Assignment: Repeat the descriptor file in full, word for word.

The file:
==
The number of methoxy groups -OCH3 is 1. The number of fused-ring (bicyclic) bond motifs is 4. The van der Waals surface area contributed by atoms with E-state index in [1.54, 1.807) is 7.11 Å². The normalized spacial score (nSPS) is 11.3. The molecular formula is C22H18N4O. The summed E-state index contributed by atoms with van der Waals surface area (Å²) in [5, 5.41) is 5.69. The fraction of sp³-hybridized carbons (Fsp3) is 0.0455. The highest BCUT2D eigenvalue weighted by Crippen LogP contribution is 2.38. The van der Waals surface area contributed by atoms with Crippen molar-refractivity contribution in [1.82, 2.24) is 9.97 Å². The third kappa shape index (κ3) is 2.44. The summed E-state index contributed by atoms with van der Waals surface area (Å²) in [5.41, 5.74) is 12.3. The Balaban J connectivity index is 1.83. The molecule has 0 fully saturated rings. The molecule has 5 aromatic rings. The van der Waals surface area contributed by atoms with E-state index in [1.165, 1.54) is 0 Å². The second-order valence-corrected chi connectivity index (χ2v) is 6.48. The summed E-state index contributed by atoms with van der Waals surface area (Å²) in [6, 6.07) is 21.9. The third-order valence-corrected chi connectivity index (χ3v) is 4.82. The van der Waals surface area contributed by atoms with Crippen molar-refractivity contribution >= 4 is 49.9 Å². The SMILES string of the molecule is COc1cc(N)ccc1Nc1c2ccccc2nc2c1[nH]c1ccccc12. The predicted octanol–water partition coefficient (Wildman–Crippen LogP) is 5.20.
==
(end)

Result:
The number of methoxy groups -OCH3 is 1. The number of fused-ring (bicyclic) bond motifs is 4. The van der Waals surface area contributed by atoms with E-state index in [1.54, 1.807) is 7.11 Å². The normalized spacial score (nSPS) is 11.3. The molecular formula is C22H18N4O. The summed E-state index contributed by atoms with van der Waals surface area (Å²) in [5, 5.41) is 5.69. The fraction of sp³-hybridized carbons (Fsp3) is 0.0455. The highest BCUT2D eigenvalue weighted by Crippen LogP contribution is 2.38. The van der Waals surface area contributed by atoms with Crippen molar-refractivity contribution in [1.82, 2.24) is 9.97 Å². The third kappa shape index (κ3) is 2.44. The summed E-state index contributed by atoms with van der Waals surface area (Å²) in [5.41, 5.74) is 12.3. The Balaban J connectivity index is 1.83. The molecule has 0 fully saturated rings. The molecule has 5 aromatic rings. The van der Waals surface area contributed by atoms with E-state index in [1.165, 1.54) is 0 Å². The second-order valence-corrected chi connectivity index (χ2v) is 6.48. The summed E-state index contributed by atoms with van der Waals surface area (Å²) in [6, 6.07) is 21.9. The third-order valence-corrected chi connectivity index (χ3v) is 4.82. The van der Waals surface area contributed by atoms with Crippen molar-refractivity contribution >= 4 is 49.9 Å². The SMILES string of the molecule is COc1cc(N)ccc1Nc1c2ccccc2nc2c1[nH]c1ccccc12. The predicted octanol–water partition coefficient (Wildman–Crippen LogP) is 5.20.